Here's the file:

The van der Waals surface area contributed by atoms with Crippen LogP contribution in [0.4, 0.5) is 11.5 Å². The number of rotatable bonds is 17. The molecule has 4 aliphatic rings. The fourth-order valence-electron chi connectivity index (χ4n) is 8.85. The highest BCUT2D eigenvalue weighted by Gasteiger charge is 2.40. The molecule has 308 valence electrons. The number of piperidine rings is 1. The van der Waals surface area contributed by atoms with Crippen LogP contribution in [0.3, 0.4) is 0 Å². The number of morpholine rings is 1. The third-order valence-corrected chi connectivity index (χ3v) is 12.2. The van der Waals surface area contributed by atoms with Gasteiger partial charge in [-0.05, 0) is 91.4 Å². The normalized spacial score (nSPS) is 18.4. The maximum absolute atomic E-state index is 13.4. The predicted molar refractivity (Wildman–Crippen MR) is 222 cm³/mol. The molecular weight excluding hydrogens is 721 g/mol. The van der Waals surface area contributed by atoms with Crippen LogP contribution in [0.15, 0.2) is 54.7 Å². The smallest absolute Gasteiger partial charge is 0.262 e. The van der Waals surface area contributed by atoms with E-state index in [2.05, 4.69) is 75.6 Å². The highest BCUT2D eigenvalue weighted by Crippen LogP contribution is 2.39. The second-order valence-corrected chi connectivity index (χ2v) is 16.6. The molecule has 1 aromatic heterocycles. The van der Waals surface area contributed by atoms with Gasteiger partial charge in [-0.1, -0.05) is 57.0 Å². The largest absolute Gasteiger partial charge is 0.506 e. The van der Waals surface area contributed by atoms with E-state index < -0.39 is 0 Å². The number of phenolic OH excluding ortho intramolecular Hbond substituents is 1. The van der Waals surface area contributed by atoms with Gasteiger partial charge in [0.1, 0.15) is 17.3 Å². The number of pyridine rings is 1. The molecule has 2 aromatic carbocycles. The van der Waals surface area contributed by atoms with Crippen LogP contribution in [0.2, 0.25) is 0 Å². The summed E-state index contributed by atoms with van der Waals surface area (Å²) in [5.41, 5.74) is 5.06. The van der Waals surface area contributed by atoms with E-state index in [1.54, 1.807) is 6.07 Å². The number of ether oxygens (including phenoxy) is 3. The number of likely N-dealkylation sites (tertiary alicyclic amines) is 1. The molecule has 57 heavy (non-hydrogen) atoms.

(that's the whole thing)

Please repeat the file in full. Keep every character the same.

The van der Waals surface area contributed by atoms with Crippen LogP contribution in [0.4, 0.5) is 11.5 Å². The number of rotatable bonds is 17. The molecule has 4 aliphatic rings. The fourth-order valence-electron chi connectivity index (χ4n) is 8.85. The highest BCUT2D eigenvalue weighted by Gasteiger charge is 2.40. The molecule has 308 valence electrons. The number of piperidine rings is 1. The van der Waals surface area contributed by atoms with Crippen LogP contribution in [0.3, 0.4) is 0 Å². The number of morpholine rings is 1. The third-order valence-corrected chi connectivity index (χ3v) is 12.2. The van der Waals surface area contributed by atoms with Gasteiger partial charge in [-0.05, 0) is 91.4 Å². The normalized spacial score (nSPS) is 18.4. The maximum absolute atomic E-state index is 13.4. The predicted molar refractivity (Wildman–Crippen MR) is 222 cm³/mol. The molecular weight excluding hydrogens is 721 g/mol. The van der Waals surface area contributed by atoms with Crippen LogP contribution in [0.15, 0.2) is 54.7 Å². The smallest absolute Gasteiger partial charge is 0.262 e. The van der Waals surface area contributed by atoms with E-state index in [2.05, 4.69) is 75.6 Å². The highest BCUT2D eigenvalue weighted by Crippen LogP contribution is 2.39. The second-order valence-corrected chi connectivity index (χ2v) is 16.6. The molecule has 1 aromatic heterocycles. The van der Waals surface area contributed by atoms with Gasteiger partial charge in [-0.1, -0.05) is 57.0 Å². The largest absolute Gasteiger partial charge is 0.506 e. The van der Waals surface area contributed by atoms with E-state index < -0.39 is 0 Å². The number of phenolic OH excluding ortho intramolecular Hbond substituents is 1. The van der Waals surface area contributed by atoms with Gasteiger partial charge in [0.1, 0.15) is 17.3 Å². The number of pyridine rings is 1. The molecule has 2 aromatic carbocycles. The van der Waals surface area contributed by atoms with Crippen LogP contribution in [0.2, 0.25) is 0 Å². The summed E-state index contributed by atoms with van der Waals surface area (Å²) in [5.41, 5.74) is 5.06. The van der Waals surface area contributed by atoms with E-state index in [1.54, 1.807) is 6.07 Å². The number of ether oxygens (including phenoxy) is 3. The number of likely N-dealkylation sites (tertiary alicyclic amines) is 1. The molecule has 57 heavy (non-hydrogen) atoms.